Heisenberg covers a broad range of topics from Greek philosophy through the development of Western philosophies regarding our understanding of the world around us.
The difficulty of metaphysical realism was felt soon after Descartes and became the starting point for the empiristic philosophy, for sensualism and positivism.
The three philosophers who can be taken as representatives for early empiristic philosophy are Locke, Berkeley and Hume. Locke holds, contrary to Descartes, that all knowledge is ultimately founded in experience. This experience may be sensation or perception of the operation of our own mind. Knowledge, so Locke states, is the perception of the agreement or disagreement of two ideas. The next step was taken by Berkeley. If actually all our knowledge is derived from perception, there is no meaning in the statement that the things really exist; because if the perception is given it cannot possibly make any difference whether the things exist or do not exist. Therefore, to be perceived is identical with existence. This line of argument then was extended to an extreme skepticism by Hume, who denied induction and causation and thereby arrived at a conclusion which if taken seriously would destroy the basis of all empirical science.
The criticism of metaphysical realism which has been expressed in empiristic philosophy is certainly justified in so far as it is a warning against the naïve use of the term, 'existence'. The positive statements of this philosophy can be criticized on similar lines. Our perceptions are not primarily bundles of color or sounds; what we perceive is already perceived as something, the accent here being on the word 'thing', and therefore it is doubtful whether we gain anything by taking the perceptions instead of the things as the ultimate elements of reality.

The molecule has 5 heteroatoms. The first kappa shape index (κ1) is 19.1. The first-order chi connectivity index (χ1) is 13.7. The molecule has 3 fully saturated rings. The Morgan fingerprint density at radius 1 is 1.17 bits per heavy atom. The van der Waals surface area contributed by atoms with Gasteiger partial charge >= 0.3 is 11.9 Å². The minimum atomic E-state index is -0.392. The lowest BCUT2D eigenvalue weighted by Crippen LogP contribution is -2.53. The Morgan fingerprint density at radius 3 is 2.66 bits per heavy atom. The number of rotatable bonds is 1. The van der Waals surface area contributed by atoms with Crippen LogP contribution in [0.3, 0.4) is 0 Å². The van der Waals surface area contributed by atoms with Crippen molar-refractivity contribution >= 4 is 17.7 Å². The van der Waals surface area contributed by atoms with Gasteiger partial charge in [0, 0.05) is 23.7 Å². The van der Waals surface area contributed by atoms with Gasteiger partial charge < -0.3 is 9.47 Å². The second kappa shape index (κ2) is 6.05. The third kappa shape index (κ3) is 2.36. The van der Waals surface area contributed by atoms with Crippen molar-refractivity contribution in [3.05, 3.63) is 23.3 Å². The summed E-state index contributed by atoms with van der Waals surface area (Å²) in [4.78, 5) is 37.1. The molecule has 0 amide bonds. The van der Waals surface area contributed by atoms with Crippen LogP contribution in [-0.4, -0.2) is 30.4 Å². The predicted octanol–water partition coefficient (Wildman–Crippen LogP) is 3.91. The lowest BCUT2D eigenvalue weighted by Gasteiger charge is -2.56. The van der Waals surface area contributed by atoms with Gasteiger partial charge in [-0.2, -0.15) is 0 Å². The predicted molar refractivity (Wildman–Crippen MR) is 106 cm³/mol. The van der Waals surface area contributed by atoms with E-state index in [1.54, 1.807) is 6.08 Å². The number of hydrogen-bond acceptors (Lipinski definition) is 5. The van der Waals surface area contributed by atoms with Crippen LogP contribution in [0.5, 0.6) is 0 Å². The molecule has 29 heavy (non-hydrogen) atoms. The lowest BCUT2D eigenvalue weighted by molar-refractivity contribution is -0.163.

The underlying difficulty has been clearly recognized by modern positivism. This line of thought expresses criticism against the naïve use of certain terms like 'thing', 'perception', 'existence' by the general postulate that the question whether a given sentence has any meaning at all should always be thoroughly and critically examined. This postulate and its underlying attitude are derived from mathematical logic. The procedure of natural science is pictured as an attachment of symbols to the phenomena. The symbols can, as in mathematics, be combined according to certain rules, and in this way statements about the phenomena can be represented by combinations of symbols.
However, a combination of symbols that does not comply with the rules is not wrong but conveys no meaning.